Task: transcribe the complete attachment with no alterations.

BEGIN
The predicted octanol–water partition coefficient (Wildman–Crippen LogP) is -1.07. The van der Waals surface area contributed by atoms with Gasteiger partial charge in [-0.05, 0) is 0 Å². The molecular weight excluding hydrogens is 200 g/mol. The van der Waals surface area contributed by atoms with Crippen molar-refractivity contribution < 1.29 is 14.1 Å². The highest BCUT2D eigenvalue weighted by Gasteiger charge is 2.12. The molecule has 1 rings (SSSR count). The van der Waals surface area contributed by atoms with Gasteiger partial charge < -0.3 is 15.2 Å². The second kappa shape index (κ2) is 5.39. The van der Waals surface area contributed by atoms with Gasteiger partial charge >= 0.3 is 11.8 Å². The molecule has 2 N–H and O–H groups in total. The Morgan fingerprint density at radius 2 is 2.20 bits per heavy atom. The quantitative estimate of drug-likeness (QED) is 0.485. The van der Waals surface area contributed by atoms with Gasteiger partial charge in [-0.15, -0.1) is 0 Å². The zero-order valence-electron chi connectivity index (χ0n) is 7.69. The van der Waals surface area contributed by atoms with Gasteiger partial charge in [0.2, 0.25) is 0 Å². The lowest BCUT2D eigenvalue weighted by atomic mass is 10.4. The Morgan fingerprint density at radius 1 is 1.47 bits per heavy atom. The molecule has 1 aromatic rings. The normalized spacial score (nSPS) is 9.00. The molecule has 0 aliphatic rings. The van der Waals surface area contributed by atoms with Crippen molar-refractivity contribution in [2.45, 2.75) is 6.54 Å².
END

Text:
The predicted octanol–water partition coefficient (Wildman–Crippen LogP) is -1.07. The van der Waals surface area contributed by atoms with Gasteiger partial charge in [-0.05, 0) is 0 Å². The molecular weight excluding hydrogens is 200 g/mol. The van der Waals surface area contributed by atoms with Crippen molar-refractivity contribution < 1.29 is 14.1 Å². The highest BCUT2D eigenvalue weighted by Gasteiger charge is 2.12. The molecule has 1 rings (SSSR count). The van der Waals surface area contributed by atoms with Gasteiger partial charge < -0.3 is 15.2 Å². The second kappa shape index (κ2) is 5.39. The van der Waals surface area contributed by atoms with Gasteiger partial charge >= 0.3 is 11.8 Å². The molecule has 2 N–H and O–H groups in total. The Morgan fingerprint density at radius 2 is 2.20 bits per heavy atom. The quantitative estimate of drug-likeness (QED) is 0.485. The van der Waals surface area contributed by atoms with Gasteiger partial charge in [-0.15, -0.1) is 0 Å². The zero-order valence-electron chi connectivity index (χ0n) is 7.69. The van der Waals surface area contributed by atoms with Gasteiger partial charge in [0.2, 0.25) is 0 Å². The lowest BCUT2D eigenvalue weighted by atomic mass is 10.4. The Morgan fingerprint density at radius 1 is 1.47 bits per heavy atom. The molecule has 1 aromatic rings. The normalized spacial score (nSPS) is 9.00. The molecule has 0 aliphatic rings. The van der Waals surface area contributed by atoms with Crippen molar-refractivity contribution in [2.45, 2.75) is 6.54 Å².